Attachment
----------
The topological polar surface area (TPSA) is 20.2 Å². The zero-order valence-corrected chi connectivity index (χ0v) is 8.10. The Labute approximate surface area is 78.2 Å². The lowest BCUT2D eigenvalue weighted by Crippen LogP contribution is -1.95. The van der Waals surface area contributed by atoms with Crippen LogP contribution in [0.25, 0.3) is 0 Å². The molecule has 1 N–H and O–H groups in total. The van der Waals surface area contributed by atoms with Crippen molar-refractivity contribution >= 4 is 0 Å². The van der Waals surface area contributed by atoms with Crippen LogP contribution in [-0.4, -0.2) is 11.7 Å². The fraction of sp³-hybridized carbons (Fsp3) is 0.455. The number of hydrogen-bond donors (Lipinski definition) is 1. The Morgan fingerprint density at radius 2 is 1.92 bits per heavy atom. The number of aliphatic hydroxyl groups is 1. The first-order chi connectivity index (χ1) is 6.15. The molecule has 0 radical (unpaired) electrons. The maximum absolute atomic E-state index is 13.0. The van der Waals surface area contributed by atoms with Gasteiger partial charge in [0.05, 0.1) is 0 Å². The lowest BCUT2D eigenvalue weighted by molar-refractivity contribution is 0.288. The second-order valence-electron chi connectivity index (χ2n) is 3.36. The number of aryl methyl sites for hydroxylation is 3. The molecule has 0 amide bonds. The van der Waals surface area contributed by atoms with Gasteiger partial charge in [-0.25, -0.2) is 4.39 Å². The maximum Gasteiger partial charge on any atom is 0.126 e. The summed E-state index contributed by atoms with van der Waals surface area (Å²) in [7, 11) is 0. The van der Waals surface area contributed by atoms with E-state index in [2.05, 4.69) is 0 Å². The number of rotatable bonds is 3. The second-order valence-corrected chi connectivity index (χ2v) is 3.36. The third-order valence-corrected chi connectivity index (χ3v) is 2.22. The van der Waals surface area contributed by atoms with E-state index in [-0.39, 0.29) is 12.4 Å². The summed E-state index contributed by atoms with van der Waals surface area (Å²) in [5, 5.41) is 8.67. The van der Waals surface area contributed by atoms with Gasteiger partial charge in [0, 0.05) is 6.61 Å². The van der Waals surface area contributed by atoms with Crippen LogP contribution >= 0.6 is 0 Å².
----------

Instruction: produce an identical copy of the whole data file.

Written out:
The topological polar surface area (TPSA) is 20.2 Å². The zero-order valence-corrected chi connectivity index (χ0v) is 8.10. The Labute approximate surface area is 78.2 Å². The lowest BCUT2D eigenvalue weighted by Crippen LogP contribution is -1.95. The van der Waals surface area contributed by atoms with Crippen LogP contribution in [0.25, 0.3) is 0 Å². The molecule has 1 N–H and O–H groups in total. The van der Waals surface area contributed by atoms with Crippen molar-refractivity contribution >= 4 is 0 Å². The van der Waals surface area contributed by atoms with Crippen LogP contribution in [-0.4, -0.2) is 11.7 Å². The fraction of sp³-hybridized carbons (Fsp3) is 0.455. The number of hydrogen-bond donors (Lipinski definition) is 1. The Morgan fingerprint density at radius 2 is 1.92 bits per heavy atom. The number of aliphatic hydroxyl groups is 1. The first-order chi connectivity index (χ1) is 6.15. The molecule has 0 radical (unpaired) electrons. The maximum absolute atomic E-state index is 13.0. The van der Waals surface area contributed by atoms with Gasteiger partial charge in [0.05, 0.1) is 0 Å². The lowest BCUT2D eigenvalue weighted by molar-refractivity contribution is 0.288. The second-order valence-electron chi connectivity index (χ2n) is 3.36. The number of aryl methyl sites for hydroxylation is 3. The molecule has 0 amide bonds. The van der Waals surface area contributed by atoms with Gasteiger partial charge in [-0.25, -0.2) is 4.39 Å². The maximum Gasteiger partial charge on any atom is 0.126 e. The summed E-state index contributed by atoms with van der Waals surface area (Å²) in [7, 11) is 0. The van der Waals surface area contributed by atoms with E-state index in [2.05, 4.69) is 0 Å². The number of rotatable bonds is 3. The second-order valence-corrected chi connectivity index (χ2v) is 3.36. The third-order valence-corrected chi connectivity index (χ3v) is 2.22. The van der Waals surface area contributed by atoms with E-state index in [-0.39, 0.29) is 12.4 Å². The summed E-state index contributed by atoms with van der Waals surface area (Å²) in [5, 5.41) is 8.67. The van der Waals surface area contributed by atoms with Gasteiger partial charge in [0, 0.05) is 6.61 Å². The van der Waals surface area contributed by atoms with Crippen LogP contribution >= 0.6 is 0 Å².